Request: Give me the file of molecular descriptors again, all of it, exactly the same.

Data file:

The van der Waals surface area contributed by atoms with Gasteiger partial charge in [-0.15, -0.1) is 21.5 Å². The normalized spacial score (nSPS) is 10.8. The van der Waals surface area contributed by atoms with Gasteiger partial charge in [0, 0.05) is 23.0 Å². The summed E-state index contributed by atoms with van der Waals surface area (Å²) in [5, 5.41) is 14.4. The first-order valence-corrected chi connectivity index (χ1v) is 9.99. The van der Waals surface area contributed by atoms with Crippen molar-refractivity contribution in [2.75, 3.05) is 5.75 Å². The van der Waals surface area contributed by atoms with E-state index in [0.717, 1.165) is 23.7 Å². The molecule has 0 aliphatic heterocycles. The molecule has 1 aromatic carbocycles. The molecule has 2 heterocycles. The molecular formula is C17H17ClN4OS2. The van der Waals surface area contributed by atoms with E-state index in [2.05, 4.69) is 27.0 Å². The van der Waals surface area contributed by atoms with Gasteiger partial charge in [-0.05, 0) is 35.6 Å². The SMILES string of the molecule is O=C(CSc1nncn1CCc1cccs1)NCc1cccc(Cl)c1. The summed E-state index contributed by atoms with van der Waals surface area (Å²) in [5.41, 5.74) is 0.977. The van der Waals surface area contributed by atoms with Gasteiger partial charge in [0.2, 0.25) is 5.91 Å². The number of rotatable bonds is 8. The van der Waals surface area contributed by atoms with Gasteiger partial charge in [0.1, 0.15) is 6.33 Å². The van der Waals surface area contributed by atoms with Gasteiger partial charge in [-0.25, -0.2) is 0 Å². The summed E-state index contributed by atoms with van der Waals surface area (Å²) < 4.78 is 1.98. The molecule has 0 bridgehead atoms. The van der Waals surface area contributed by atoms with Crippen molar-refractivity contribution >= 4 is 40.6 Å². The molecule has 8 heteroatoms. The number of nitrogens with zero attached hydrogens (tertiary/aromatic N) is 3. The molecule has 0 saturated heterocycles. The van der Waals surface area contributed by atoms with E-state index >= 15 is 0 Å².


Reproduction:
The van der Waals surface area contributed by atoms with Gasteiger partial charge in [-0.15, -0.1) is 21.5 Å². The normalized spacial score (nSPS) is 10.8. The van der Waals surface area contributed by atoms with Gasteiger partial charge in [0, 0.05) is 23.0 Å². The summed E-state index contributed by atoms with van der Waals surface area (Å²) in [5, 5.41) is 14.4. The first-order valence-corrected chi connectivity index (χ1v) is 9.99. The van der Waals surface area contributed by atoms with Crippen molar-refractivity contribution in [2.75, 3.05) is 5.75 Å². The van der Waals surface area contributed by atoms with E-state index in [0.717, 1.165) is 23.7 Å². The molecule has 0 aliphatic heterocycles. The molecule has 1 aromatic carbocycles. The molecule has 2 heterocycles. The molecular formula is C17H17ClN4OS2. The van der Waals surface area contributed by atoms with E-state index in [2.05, 4.69) is 27.0 Å². The van der Waals surface area contributed by atoms with Gasteiger partial charge in [-0.05, 0) is 35.6 Å². The SMILES string of the molecule is O=C(CSc1nncn1CCc1cccs1)NCc1cccc(Cl)c1. The summed E-state index contributed by atoms with van der Waals surface area (Å²) in [5.41, 5.74) is 0.977. The van der Waals surface area contributed by atoms with Gasteiger partial charge in [0.2, 0.25) is 5.91 Å². The number of rotatable bonds is 8. The van der Waals surface area contributed by atoms with Gasteiger partial charge in [0.1, 0.15) is 6.33 Å². The van der Waals surface area contributed by atoms with Gasteiger partial charge in [-0.25, -0.2) is 0 Å². The summed E-state index contributed by atoms with van der Waals surface area (Å²) < 4.78 is 1.98. The molecule has 0 bridgehead atoms. The van der Waals surface area contributed by atoms with Crippen molar-refractivity contribution >= 4 is 40.6 Å². The molecule has 8 heteroatoms. The number of nitrogens with zero attached hydrogens (tertiary/aromatic N) is 3. The molecule has 0 saturated heterocycles. The van der Waals surface area contributed by atoms with E-state index >= 15 is 0 Å².